odd spelling of עכשיו

Discussion in 'עברית (Hebrew)' started by farzam, Jan 9, 2013.

  1. farzam Junior Member

    BE - Dutch
    Hello everyone,

    Apparently I'm not the only learner of Hebrew who's having a hard time figuring out why עכשיו ("now") is written with yod when it is not even pronounced.

    Is the spelling of this word simply an oddity in Hebrew or am I correct in assuming this has something to do with the modern Hebrew spelling system called "Ktiv male"? As a way of testing my theory, I looked up the word without dots in this dictionary, where it gave me the correct English translation.

    Then I did it the other way around and found the vowelized translation for the word "now" to be written without yod, i.e. "עַכְשָׁו". Can anyone clarify this for me, please? Is there some written - or unwritten - rule explaining this phenomenon and do you have any similar examples?

    Thanks.
     
    Last edited: Jan 9, 2013
  2. origumi Senior Member

    Hebrew
    There are two such words, עכשיו and סתיו. Adding the yod is indeed a matter of Ktiv Male, but I don't think there's any kind of rule. Just like that. סתיו is Biblical and עכשיו is of later time ("לשון חכמים"), so this does not seem like a result of foreign influence or period-related preference.
     
  3. airelibre

    airelibre Senior Member

    English - London
    This also appears in the third-person-singular possessive-of-a-plural suffix. Put simply, as an example "his laws" chukav חוקיו. It also appears as a suffix for words such as אחרי-אחריו meaning after him, in which case the subject of the preposition is singular rather than plural.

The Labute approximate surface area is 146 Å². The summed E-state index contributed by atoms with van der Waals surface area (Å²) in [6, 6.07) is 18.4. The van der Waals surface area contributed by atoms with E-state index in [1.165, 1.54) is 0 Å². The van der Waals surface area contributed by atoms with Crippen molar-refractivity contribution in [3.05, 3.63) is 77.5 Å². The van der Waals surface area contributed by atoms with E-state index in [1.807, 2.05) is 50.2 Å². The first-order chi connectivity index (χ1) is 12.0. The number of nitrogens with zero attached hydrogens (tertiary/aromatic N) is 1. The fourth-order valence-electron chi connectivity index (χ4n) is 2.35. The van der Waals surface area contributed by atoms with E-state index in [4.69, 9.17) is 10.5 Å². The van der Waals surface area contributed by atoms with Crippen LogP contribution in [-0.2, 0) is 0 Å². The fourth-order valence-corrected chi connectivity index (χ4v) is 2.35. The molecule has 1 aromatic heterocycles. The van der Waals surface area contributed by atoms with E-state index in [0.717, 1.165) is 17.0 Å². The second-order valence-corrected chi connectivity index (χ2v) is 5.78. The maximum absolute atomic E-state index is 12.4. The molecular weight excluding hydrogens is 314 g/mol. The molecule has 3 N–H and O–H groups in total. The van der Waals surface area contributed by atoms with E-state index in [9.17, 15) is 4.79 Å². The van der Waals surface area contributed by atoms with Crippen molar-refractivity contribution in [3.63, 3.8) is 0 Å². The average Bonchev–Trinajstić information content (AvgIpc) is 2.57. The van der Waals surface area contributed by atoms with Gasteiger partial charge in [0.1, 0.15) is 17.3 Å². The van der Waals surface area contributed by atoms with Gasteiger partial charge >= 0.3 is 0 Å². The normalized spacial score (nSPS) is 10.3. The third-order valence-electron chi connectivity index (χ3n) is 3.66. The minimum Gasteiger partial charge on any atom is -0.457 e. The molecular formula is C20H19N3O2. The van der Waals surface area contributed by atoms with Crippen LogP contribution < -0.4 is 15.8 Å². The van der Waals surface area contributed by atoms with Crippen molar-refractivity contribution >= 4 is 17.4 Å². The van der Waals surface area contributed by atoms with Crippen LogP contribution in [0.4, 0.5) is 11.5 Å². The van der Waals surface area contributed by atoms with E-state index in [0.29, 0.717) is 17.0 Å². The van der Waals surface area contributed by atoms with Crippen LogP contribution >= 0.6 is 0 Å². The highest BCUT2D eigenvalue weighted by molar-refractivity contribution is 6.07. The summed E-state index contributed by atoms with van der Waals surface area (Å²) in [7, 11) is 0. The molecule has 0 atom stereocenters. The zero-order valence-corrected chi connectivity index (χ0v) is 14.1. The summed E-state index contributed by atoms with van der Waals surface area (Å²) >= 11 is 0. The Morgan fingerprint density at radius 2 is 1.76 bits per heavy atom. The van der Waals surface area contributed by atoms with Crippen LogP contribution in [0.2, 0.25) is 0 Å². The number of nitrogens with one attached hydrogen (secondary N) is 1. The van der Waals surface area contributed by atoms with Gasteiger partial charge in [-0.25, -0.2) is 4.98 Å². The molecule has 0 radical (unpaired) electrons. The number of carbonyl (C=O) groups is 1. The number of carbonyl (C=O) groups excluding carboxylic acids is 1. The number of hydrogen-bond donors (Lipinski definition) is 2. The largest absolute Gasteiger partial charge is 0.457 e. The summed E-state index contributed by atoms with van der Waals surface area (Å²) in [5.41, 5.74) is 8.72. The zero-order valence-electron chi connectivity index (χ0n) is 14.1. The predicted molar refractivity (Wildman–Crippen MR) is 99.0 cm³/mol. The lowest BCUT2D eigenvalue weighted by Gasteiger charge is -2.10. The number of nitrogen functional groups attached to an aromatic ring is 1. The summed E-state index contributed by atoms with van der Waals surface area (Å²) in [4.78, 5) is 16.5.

So its not just an anomaly seen in stav and achshav.
    How it came to be spelt with an obsolete yod I don't know.
     
  4. ystab Senior Member

    Hebrew
    In the third-person-singular possessive-of-a-plural suffix the yod appears with niqqud and without it - חוקָיו - contrary to סתָו, עכשָׁו, יחדָו.
     
  5. origumi Senior Member

    Hebrew
    I guess that the yod in this case is of the plural rather than a Mater Lectionis.
     
  6. C_J Junior Member

    He
    The official rule for ktiv hasar nikqud is: A consonantal vav that appears at the end of the word and has a preceding "a" vowel (kamatz/patah) should be written with a yod (before the vav):
    עכשו, סתו, יחדיו - עכשיו, סתיו, יחדיו
    This rule doesn't apply to monosyllabic words:
    וו, צו, קו, תו
     
    Last edited: Jan 10, 2013
  7. origumi Senior Member

    Hebrew
    Is this a rule, or simply formalization of the way these three words are written? Are there any more examples?

    סתיו is also a monosyllable word, which makes 33% percents of the cases seen so far - exceptions.

    ----

    Added: another interesting example is ענו - עניו (humble). In Numbers 12:3 it appears as ענו but the traditionally its read as עָנָיו (this is an example of niqqud + yod).
     
    Last edited: Jan 10, 2013
  8. C_J Junior Member

    He
    This is an official Academy rule. Setav is not monosyllabic (just like zeman isn't o_O).
    You can create more examples with the "plural+his" suffix: ידיו, מעשיו, מימיו and so on. There aren't many other words that have a final consonantal vav in Hebrew (stav and akhshav are Aramaic).

    The Aramaic לאו doesn't follow this rule, since it only used in Aramaic phrases (which follow Aramaic spelling): לאו הכי, לאו מילתא זוטרתא היא
     
    Last edited: Jan 10, 2013
  9. origumi Senior Member

    Hebrew
    סתיו is Hebrew. And it follows the behavior of עניו described above: written in the Bible as סתו but traditionally סְתָיו (Song of Songs 2:11). So if the Academia authored a rule, it yields minimal benefit.

    שווא נע is a syllable? Usually it's not counted as such.